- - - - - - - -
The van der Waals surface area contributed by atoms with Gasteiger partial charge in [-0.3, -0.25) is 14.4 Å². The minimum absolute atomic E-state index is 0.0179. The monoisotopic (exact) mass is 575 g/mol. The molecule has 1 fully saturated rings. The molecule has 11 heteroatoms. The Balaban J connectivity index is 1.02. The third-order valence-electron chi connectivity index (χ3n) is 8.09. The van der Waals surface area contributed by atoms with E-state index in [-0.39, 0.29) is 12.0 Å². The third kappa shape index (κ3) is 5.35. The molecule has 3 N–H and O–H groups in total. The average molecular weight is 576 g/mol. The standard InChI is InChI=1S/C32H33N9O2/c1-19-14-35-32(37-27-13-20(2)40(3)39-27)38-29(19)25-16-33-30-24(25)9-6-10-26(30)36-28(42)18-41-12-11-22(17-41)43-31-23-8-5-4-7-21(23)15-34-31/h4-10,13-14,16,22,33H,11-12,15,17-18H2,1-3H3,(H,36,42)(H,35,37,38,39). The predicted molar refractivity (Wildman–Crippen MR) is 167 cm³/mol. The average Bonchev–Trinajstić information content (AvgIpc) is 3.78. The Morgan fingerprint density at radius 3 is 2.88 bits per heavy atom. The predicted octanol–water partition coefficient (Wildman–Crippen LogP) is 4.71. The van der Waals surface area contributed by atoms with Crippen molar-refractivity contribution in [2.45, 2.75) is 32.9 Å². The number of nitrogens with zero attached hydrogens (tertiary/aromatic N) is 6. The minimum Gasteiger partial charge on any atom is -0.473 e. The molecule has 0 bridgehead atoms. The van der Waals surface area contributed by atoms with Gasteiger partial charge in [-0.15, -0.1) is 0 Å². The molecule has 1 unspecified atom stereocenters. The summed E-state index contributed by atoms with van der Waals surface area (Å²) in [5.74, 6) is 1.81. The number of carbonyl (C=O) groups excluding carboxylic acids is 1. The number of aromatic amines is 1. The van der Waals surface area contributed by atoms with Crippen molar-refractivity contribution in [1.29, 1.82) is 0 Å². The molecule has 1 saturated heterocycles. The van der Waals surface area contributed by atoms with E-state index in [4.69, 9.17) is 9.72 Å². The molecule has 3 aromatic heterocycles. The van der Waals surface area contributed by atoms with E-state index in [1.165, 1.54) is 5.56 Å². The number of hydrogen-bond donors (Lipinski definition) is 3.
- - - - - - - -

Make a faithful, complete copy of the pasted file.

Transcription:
The van der Waals surface area contributed by atoms with Gasteiger partial charge in [-0.3, -0.25) is 14.4 Å². The minimum absolute atomic E-state index is 0.0179. The monoisotopic (exact) mass is 575 g/mol. The molecule has 1 fully saturated rings. The molecule has 11 heteroatoms. The Balaban J connectivity index is 1.02. The third-order valence-electron chi connectivity index (χ3n) is 8.09. The van der Waals surface area contributed by atoms with E-state index in [-0.39, 0.29) is 12.0 Å². The third kappa shape index (κ3) is 5.35. The molecule has 3 N–H and O–H groups in total. The average molecular weight is 576 g/mol. The standard InChI is InChI=1S/C32H33N9O2/c1-19-14-35-32(37-27-13-20(2)40(3)39-27)38-29(19)25-16-33-30-24(25)9-6-10-26(30)36-28(42)18-41-12-11-22(17-41)43-31-23-8-5-4-7-21(23)15-34-31/h4-10,13-14,16,22,33H,11-12,15,17-18H2,1-3H3,(H,36,42)(H,35,37,38,39). The predicted molar refractivity (Wildman–Crippen MR) is 167 cm³/mol. The average Bonchev–Trinajstić information content (AvgIpc) is 3.78. The Morgan fingerprint density at radius 3 is 2.88 bits per heavy atom. The predicted octanol–water partition coefficient (Wildman–Crippen LogP) is 4.71. The van der Waals surface area contributed by atoms with Crippen molar-refractivity contribution in [2.45, 2.75) is 32.9 Å². The number of nitrogens with zero attached hydrogens (tertiary/aromatic N) is 6. The minimum Gasteiger partial charge on any atom is -0.473 e. The molecule has 0 bridgehead atoms. The van der Waals surface area contributed by atoms with Gasteiger partial charge in [-0.15, -0.1) is 0 Å². The molecule has 1 unspecified atom stereocenters. The summed E-state index contributed by atoms with van der Waals surface area (Å²) in [5.74, 6) is 1.81. The number of carbonyl (C=O) groups excluding carboxylic acids is 1. The number of aromatic amines is 1. The van der Waals surface area contributed by atoms with Crippen molar-refractivity contribution in [1.29, 1.82) is 0 Å². The molecule has 1 saturated heterocycles. The van der Waals surface area contributed by atoms with E-state index in [4.69, 9.17) is 9.72 Å². The molecule has 3 aromatic heterocycles. The van der Waals surface area contributed by atoms with E-state index in [1.165, 1.54) is 5.56 Å². The number of hydrogen-bond donors (Lipinski definition) is 3.